Prominent former O’Char commune chief Sin Rozeth and five other former Cambodia National Rescue Party (CNRP) local officials were grilled by Battambang provincial court on Thursday on whether they had violated the Supreme Court ruling which saw the opposition party dissolved.
Rozeth and 25 other members and supporters of the CNRP have been summoned by the provincial court for questioning regarding the matter.
Talking to the reporters after her court appearance, Rozeth said the prosecutor focused his questions on two issues – who had come to her Khmer noodle shop for a gathering and whether she had incited people to go against the 2017 ruling of the Supreme Court.
“I said no, I had not [called for incitement]. He asked me whether I had organised a conference on December 2 in support of [Rainsy) – I said no,” she said.
She said there had been gatherings at her shop but these were unplanned. Support for Rainsy becoming CNRP acting president was expressed at one such gathering.
“We just expressed our sentiments as supporters of acting president Sam Rainsy and [president] Kem Sokha . . . we regard them as our parents. Was that wrong?” Rozeth asked, adding that she had requested the court to stop summoning her as it affected her business.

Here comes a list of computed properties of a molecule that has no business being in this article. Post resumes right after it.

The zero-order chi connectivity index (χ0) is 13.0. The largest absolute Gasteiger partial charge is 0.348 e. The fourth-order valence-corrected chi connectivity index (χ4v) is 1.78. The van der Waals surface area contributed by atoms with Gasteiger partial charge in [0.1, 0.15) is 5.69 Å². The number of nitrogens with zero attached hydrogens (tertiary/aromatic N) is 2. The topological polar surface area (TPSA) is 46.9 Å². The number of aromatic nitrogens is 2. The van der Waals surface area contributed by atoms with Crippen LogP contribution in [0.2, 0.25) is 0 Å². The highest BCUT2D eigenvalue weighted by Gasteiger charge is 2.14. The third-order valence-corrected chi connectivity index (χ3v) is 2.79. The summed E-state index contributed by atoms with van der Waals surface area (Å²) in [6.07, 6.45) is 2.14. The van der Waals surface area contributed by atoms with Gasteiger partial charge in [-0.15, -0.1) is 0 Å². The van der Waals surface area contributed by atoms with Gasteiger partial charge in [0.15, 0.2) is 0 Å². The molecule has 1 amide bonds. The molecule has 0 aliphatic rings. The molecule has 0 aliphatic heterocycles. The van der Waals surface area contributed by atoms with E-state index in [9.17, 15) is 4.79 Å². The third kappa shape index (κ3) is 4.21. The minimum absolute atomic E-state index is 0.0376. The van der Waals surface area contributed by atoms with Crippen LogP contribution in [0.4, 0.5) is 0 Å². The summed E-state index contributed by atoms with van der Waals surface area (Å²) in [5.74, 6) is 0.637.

Five others were questioned – ex-commune chiefs Khuon Chamroeun, Mork Ra and Khan Bunpheng, Youm Doung, a former member of Battambang town council, and Dim Saroeu, a former provincial council member.
More than 100 people gathered near the court in a show of support, while some 30 police officers stood nearby as a security presence, according to In Kongchet, a coordinator at human rights NGO Licadho who monitored the situation.
Provincial court spokesperson Heng Luy on Thursday said the 26 had only been called for questioning and no charges had yet been brought against them. He said the court would only take action after receiving a case from local authorities.
Political analyst Lao Mong Hay said the court should first and foremost consider whether the suspects had exercised their constitutional rights before considering whether they had engaged in any activity in contempt of a Supreme Court judgement.
He said in the Kingdom’s hierarchy of legal norms, the Cambodian Constitution is supreme, followed by international law and national law and court judgements.
Furthermore, he said, according to the principles of justice, when an alleged criminal act comes under the jurisdiction of two laws, the one carrying the lighter sentence should apply.
“The court should apply human rights law in this particular case,” he said.